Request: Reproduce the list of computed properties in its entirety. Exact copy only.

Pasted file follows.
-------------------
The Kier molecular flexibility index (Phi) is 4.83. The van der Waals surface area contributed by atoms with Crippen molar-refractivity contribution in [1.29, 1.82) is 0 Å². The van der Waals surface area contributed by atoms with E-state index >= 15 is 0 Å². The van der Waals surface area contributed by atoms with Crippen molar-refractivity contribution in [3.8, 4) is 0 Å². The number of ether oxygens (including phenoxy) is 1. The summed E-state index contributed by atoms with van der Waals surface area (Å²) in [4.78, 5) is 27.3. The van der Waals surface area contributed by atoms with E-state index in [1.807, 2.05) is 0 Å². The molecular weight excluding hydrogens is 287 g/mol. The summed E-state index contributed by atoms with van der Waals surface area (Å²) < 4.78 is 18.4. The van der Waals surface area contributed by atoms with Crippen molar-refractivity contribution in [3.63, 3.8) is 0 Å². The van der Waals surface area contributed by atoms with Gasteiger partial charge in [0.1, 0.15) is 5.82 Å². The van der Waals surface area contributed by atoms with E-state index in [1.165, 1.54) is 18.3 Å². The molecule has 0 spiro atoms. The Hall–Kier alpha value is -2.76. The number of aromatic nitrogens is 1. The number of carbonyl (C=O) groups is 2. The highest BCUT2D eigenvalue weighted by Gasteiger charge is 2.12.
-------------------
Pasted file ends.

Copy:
The Kier molecular flexibility index (Phi) is 4.83. The van der Waals surface area contributed by atoms with Crippen molar-refractivity contribution in [1.29, 1.82) is 0 Å². The van der Waals surface area contributed by atoms with E-state index >= 15 is 0 Å². The van der Waals surface area contributed by atoms with Crippen molar-refractivity contribution in [3.8, 4) is 0 Å². The number of ether oxygens (including phenoxy) is 1. The summed E-state index contributed by atoms with van der Waals surface area (Å²) in [4.78, 5) is 27.3. The van der Waals surface area contributed by atoms with E-state index in [1.807, 2.05) is 0 Å². The molecular weight excluding hydrogens is 287 g/mol. The summed E-state index contributed by atoms with van der Waals surface area (Å²) < 4.78 is 18.4. The van der Waals surface area contributed by atoms with Crippen molar-refractivity contribution in [3.63, 3.8) is 0 Å². The van der Waals surface area contributed by atoms with Gasteiger partial charge in [0.1, 0.15) is 5.82 Å². The van der Waals surface area contributed by atoms with E-state index in [1.165, 1.54) is 18.3 Å². The molecule has 0 spiro atoms. The Hall–Kier alpha value is -2.76. The number of aromatic nitrogens is 1. The number of carbonyl (C=O) groups is 2. The highest BCUT2D eigenvalue weighted by Gasteiger charge is 2.12.